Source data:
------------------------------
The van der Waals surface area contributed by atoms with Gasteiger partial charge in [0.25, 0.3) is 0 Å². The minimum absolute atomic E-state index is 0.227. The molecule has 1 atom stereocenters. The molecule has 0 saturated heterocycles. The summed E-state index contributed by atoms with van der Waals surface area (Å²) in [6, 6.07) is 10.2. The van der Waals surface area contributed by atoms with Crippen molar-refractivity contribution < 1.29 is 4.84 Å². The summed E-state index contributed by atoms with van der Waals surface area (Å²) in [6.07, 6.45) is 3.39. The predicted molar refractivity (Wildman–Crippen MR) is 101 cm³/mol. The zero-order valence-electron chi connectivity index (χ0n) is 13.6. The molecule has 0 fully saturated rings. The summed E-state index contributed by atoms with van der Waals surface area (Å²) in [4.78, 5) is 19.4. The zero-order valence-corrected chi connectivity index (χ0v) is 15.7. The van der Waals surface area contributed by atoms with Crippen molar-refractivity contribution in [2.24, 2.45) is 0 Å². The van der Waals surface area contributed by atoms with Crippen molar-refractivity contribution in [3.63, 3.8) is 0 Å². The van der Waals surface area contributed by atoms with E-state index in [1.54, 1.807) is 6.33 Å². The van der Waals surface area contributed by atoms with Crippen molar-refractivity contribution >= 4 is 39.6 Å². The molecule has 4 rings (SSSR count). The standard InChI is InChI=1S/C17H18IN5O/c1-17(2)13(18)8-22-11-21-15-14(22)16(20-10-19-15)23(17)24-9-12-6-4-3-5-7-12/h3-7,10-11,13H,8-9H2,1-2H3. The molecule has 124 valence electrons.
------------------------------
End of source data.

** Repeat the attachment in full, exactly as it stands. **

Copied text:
The van der Waals surface area contributed by atoms with Gasteiger partial charge in [0.25, 0.3) is 0 Å². The minimum absolute atomic E-state index is 0.227. The molecule has 1 atom stereocenters. The molecule has 0 saturated heterocycles. The summed E-state index contributed by atoms with van der Waals surface area (Å²) in [6, 6.07) is 10.2. The van der Waals surface area contributed by atoms with Crippen molar-refractivity contribution < 1.29 is 4.84 Å². The summed E-state index contributed by atoms with van der Waals surface area (Å²) in [6.07, 6.45) is 3.39. The predicted molar refractivity (Wildman–Crippen MR) is 101 cm³/mol. The zero-order valence-electron chi connectivity index (χ0n) is 13.6. The molecule has 0 fully saturated rings. The summed E-state index contributed by atoms with van der Waals surface area (Å²) in [4.78, 5) is 19.4. The zero-order valence-corrected chi connectivity index (χ0v) is 15.7. The van der Waals surface area contributed by atoms with Crippen molar-refractivity contribution in [2.24, 2.45) is 0 Å². The van der Waals surface area contributed by atoms with Crippen molar-refractivity contribution in [3.63, 3.8) is 0 Å². The van der Waals surface area contributed by atoms with E-state index in [1.54, 1.807) is 6.33 Å². The van der Waals surface area contributed by atoms with Crippen molar-refractivity contribution >= 4 is 39.6 Å². The molecule has 4 rings (SSSR count). The standard InChI is InChI=1S/C17H18IN5O/c1-17(2)13(18)8-22-11-21-15-14(22)16(20-10-19-15)23(17)24-9-12-6-4-3-5-7-12/h3-7,10-11,13H,8-9H2,1-2H3. The molecule has 124 valence electrons.